Shrinking population the bane of Japan
possible national security threats.
The US has been trying relentlessly to direct global attention toward China by portraying it as a country that hacks security networks of other countries to steal trade secrets. The indictment of five Chinese military officers by the US Department of Justice and the case against Su, based on muddy facts and lax evidence, show how desperateWashington is to distract attention from the NSA’s criminal activities.
The technological advancement by China, too, is a factor prompting the US’ campaign to stem cyber-enabled theft of high-tech data. China is narrowing the gap with the US in comprehensive national strength and thus putting enormous pressure onWashington to upgrade its industrial technologies. No wonder the US continues to restrict the export of high technology to China and strengthen its cyber security.
Although there has been no explicit allegation of the Chinese government’s involvement in Su’s case, the underlying logic of the complaint hints at Chinese entities, insinuating that the Chinese government, military and Stateowned companies are the buyers of the alleged stolen data.
As a victim of cyber attack, China respects and follows all the laws of cybersecurity. The US is thus making a mockery of itself by branding China a “hacking empire” in order to maintain its cyber hegemony and blunt world anger against its global surveillance program.
The governance of cyberspace commands the concerted efforts of the international community, and despite the differences between Beijing andWashington over cybersecurity, there is enough room for dialogue and cooperation between the two major players in a wide range of cyber issues, including the formulation of norms of state behavior in cyberspace. It will be of great help to not only the two countries, but also the international community as a whole if Washington puts its differences aside to join hands with Beijing in dealing with cyber threats and making cyberspace a more secure sphere. The author is deputy director of the Institute of American Studies at the China Institutes of Contemporary International Relations.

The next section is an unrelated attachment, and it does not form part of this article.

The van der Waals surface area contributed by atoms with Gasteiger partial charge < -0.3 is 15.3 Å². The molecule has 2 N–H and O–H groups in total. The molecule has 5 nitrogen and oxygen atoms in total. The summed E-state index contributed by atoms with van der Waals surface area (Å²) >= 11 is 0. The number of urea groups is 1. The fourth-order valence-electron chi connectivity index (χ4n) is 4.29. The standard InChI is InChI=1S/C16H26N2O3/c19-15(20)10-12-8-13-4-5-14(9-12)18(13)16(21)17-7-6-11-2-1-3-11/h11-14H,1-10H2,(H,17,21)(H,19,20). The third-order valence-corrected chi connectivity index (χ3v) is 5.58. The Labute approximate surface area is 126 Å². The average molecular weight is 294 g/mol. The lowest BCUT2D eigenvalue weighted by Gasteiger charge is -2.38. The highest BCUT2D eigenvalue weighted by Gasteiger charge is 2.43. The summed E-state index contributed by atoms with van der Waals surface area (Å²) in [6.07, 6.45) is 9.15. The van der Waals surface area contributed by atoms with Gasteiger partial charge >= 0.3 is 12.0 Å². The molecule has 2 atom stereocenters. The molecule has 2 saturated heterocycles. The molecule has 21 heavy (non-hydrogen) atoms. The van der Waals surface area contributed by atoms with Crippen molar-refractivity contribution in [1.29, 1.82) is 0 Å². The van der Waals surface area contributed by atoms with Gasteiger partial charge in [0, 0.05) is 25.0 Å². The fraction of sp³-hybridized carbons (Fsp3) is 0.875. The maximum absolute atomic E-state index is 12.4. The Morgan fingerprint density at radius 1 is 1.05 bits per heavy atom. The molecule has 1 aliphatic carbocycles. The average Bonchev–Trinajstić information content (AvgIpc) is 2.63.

The national census and surveys in Japan point to a demographic crisis. Japan has one of the highest life expectancies and one of the lowest fertility rates in the world. As a result, children below the age of 15 account for a record low 12.5 percent of the population, the Japanese Internal Affairs and CommunicationsMinistry announced on April 1. The percentage of people aged 65 years and above has also hit a record, albeit on the higher side: 25.6 percent.
The announcement has left Japanese policymakers, both central and provincial, wracking their brains to solve this unprecedented demographic problem. Some of the suggested solutions were indeed bizarre. For example, Tomonaga Osada, member of Shinshiro city assembly in Aichi prefecture, suggested that “punctured condoms” be distributed among married couples to increase the birth rate. Osada has got a stern warning from the assembly, and he also has apologized for his plan to turn the city hall into “a nice and friendly place” for couples.
Another suggestion was to include locally grown yams in the diet because they are believed to be mild aphrodisiacs.